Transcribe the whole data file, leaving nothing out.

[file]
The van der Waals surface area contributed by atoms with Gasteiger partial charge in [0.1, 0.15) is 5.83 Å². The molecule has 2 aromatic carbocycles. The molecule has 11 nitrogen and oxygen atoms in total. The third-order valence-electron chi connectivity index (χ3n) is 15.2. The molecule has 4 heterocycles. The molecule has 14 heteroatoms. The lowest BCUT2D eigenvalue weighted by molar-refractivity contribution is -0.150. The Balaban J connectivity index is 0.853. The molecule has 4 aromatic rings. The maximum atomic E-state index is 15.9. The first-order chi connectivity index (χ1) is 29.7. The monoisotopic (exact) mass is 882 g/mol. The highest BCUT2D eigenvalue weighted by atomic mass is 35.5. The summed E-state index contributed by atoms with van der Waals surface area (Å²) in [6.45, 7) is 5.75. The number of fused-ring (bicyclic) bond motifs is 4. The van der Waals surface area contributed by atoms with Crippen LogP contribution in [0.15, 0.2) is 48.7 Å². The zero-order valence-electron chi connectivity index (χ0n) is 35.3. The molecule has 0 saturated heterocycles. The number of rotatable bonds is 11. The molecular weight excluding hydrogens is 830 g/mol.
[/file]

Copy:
The van der Waals surface area contributed by atoms with Gasteiger partial charge in [0.1, 0.15) is 5.83 Å². The molecule has 2 aromatic carbocycles. The molecule has 11 nitrogen and oxygen atoms in total. The third-order valence-electron chi connectivity index (χ3n) is 15.2. The molecule has 4 heterocycles. The molecule has 14 heteroatoms. The lowest BCUT2D eigenvalue weighted by molar-refractivity contribution is -0.150. The Balaban J connectivity index is 0.853. The molecule has 4 aromatic rings. The maximum atomic E-state index is 15.9. The first-order chi connectivity index (χ1) is 29.7. The monoisotopic (exact) mass is 882 g/mol. The highest BCUT2D eigenvalue weighted by atomic mass is 35.5. The summed E-state index contributed by atoms with van der Waals surface area (Å²) in [6.45, 7) is 5.75. The number of fused-ring (bicyclic) bond motifs is 4. The van der Waals surface area contributed by atoms with Crippen LogP contribution in [0.15, 0.2) is 48.7 Å². The zero-order valence-electron chi connectivity index (χ0n) is 35.3. The molecule has 0 saturated heterocycles. The number of rotatable bonds is 11. The molecular weight excluding hydrogens is 830 g/mol.